Below you will find the most recent correspondence between IAMAW International President Robert Martinez Jr. and GD Chairman and Chief Executive Officer Phebe N. Novakovic regarding contract negotiations.
We will continue to provide updates on our website and Facebook page as they arrive.
In Solidarity, Local Lodge S6 Negotiating Committee
IAM Local S6’s strike at Bath Iron Works’ (BIW) shipbuilding facility in Maine continues to build support in the Machinists Union’s effort to get a fair labor contract that stops the company from expanding the outsourcing of good jobs and protects worker seniority.
The wave of support now includes the IAM’s endorsed candidate for president and presumptive Democratic nominee Joe Biden.
“A job is about a lot more than a paycheck. It’s about dignity. I urge Bath Iron Works to come back to the table and make a fair offer to the hardworking men and women of IAM Local S6,” Biden said.
Maine AFL-CIO President Cynthia Phinney urged the shipbuilder’s management to “go back to the bargaining table and negotiate a fair contract.”
“BIW proposals roll back job quality, worker protections and safety,” said Phinney. “That’s why workers overwhelmingly rejected this contract. All over this state and country the essential people are rising up to demand respect, justice and a fair share of the wealth we create.”
Bath Iron Works, a subsidiary of General Dynamics, has refused to put aside its misguided proposals to subcontract work without addressing the root causes of workforce shortages at the shipyard, despite the IAM presenting numerous viable solutions to meet the needs of the company and the U.S. Navy.
Support has also poured in from Maine elected officials
, including from U.S. Reps. Jared Golden and Chellie Pingree, U.S. Sens. Susan Collins and Angus King, Maine Gov. Janet Mills, State Senate President Troy Jackson, and State Assistant Senate Majority Leader Eloise Vitelli.
IAM District 37 President Byron Williams headlined an Organized Labor for Black Lives Matter rally in Huntsville, AL on Saturday, June 20. The rally was hosted by the North Alabama Labor Council.
Williams, a long-time IAM labor leader in Texas, is the first Black president of the Texas State Council of Machinists. He is a well-known human rights activist.
“Brothers and sisters, we are at a moment in time, that this will not be in vain,” said Williams. “We will not rest until every American can pursue the American Dream. We will not rest until every American is free from racism and discrimination. The labor movement will never rest or be silent to any injustice.”
Williams drew the historical line on injustices stretching from Emmett Till in the 1960s to the present day and George Floyd.
“The Machinists Union and the North Alabama Labor Council stands with you,” said Williams. “Our foundation of democracy has a long way to go to reflect the creed of this nation. We are seeing people of all races marching and speaking up, speaking out for a better today, a better tomorrow and for a better world, demanding that justice finally be done.”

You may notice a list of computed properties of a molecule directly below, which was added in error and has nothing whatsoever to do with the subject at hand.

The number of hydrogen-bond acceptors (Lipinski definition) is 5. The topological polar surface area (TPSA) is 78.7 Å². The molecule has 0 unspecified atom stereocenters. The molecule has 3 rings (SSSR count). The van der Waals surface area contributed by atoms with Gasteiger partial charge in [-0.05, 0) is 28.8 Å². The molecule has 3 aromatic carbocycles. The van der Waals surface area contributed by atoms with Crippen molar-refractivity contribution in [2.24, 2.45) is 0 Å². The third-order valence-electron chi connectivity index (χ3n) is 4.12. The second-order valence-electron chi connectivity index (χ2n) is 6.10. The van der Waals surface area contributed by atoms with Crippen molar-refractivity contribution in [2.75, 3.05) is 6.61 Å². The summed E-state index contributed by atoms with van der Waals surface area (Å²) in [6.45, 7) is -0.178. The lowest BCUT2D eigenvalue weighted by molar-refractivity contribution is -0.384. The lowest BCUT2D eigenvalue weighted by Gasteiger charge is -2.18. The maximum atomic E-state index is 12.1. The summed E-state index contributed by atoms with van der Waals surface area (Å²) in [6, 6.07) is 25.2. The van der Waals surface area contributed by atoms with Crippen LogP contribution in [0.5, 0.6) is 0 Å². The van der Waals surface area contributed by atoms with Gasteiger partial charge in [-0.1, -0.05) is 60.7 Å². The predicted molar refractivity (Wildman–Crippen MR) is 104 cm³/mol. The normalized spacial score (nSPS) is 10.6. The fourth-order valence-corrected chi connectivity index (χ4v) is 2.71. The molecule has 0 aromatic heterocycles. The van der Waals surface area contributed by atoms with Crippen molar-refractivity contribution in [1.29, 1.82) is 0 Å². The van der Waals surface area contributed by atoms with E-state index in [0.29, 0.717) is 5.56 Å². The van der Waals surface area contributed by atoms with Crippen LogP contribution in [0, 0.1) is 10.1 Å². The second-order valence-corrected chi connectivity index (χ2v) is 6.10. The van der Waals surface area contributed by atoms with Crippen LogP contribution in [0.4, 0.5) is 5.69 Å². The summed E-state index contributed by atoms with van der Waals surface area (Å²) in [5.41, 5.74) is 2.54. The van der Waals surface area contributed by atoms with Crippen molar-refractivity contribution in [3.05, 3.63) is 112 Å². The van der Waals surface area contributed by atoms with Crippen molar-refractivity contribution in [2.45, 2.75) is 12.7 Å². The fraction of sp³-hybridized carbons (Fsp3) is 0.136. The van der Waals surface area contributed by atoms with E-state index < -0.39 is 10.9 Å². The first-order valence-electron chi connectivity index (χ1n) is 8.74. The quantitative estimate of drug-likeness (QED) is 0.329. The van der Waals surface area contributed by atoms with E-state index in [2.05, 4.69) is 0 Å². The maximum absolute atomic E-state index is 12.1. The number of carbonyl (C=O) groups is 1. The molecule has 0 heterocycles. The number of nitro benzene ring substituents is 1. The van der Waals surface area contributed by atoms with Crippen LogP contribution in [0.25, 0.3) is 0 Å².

“The Labor Movement has always been the great equalizer, allowing every working man and woman to have a voice and vote regardless of race, sex, religion or age,” said IAM Southern Territory General Vice President Rickey Wallace. “It’s the foundation of who we are and it directs our conscience as we fight for justice in the workplace and in our communities. By working together, standing in solidarity on the right side of history, we can and will change the world.”
Brother Williams and his wife traveled over 700 miles to speak at the rally.
Before the rally, the Valley Labor Report, on WVNN (Athens, AL) interviewed Williams. Jacob Morrison and David Story host the show live both on the radio and on the internet. It’s the only labor radio show in Alabama. Story is the President of Local 44 in Decatur, AL.
The IAM has regretfully learned of the passing of William W. Winpisinger Education Center employee Marvin Banks. Brother Banks worked for the IAM for nearly 12 years and served as the overnight security guard at the school.
A memorial ceremony was held Thursday, June 25 in the Workers’ Memorial Garden at the William W. Winpisinger Education and Technology Center in Hollywood, MD.
“The Winpisinger Center was a better place – and better reflected the values that define us as an organization – because of Marvin’s presence and his work,” said International President Robert Martinez Jr. “Marvin treated every member-participant and his co-workers with respect. He did so much, for so many, for so long—and never asked for anything in return. Marvin was a true trade unionist. We will miss him.”
“Marvin worked as a security guard here at the Winpisinger Center – in that role it is true that Marvin ensured the safety of the members who attended programs here and made sure the campus and all its buildings were secure,” said William W. Winpisinger Center Director Chris Wagoner. “But in reality the job title in no way captures the many hats Marvin wore or the personal qualities that he possessed that allowed him to excel at his job. It was an honor to know and work alongside him.”
A visitation will be held from 11 a.m. to noon on Monday, June 29, 2020, at the Briscoe-Tonic Funeral Home located at 38576 Brett Way, Mechanicsville, MD 20659. The funeral service will immediately follow the visitation.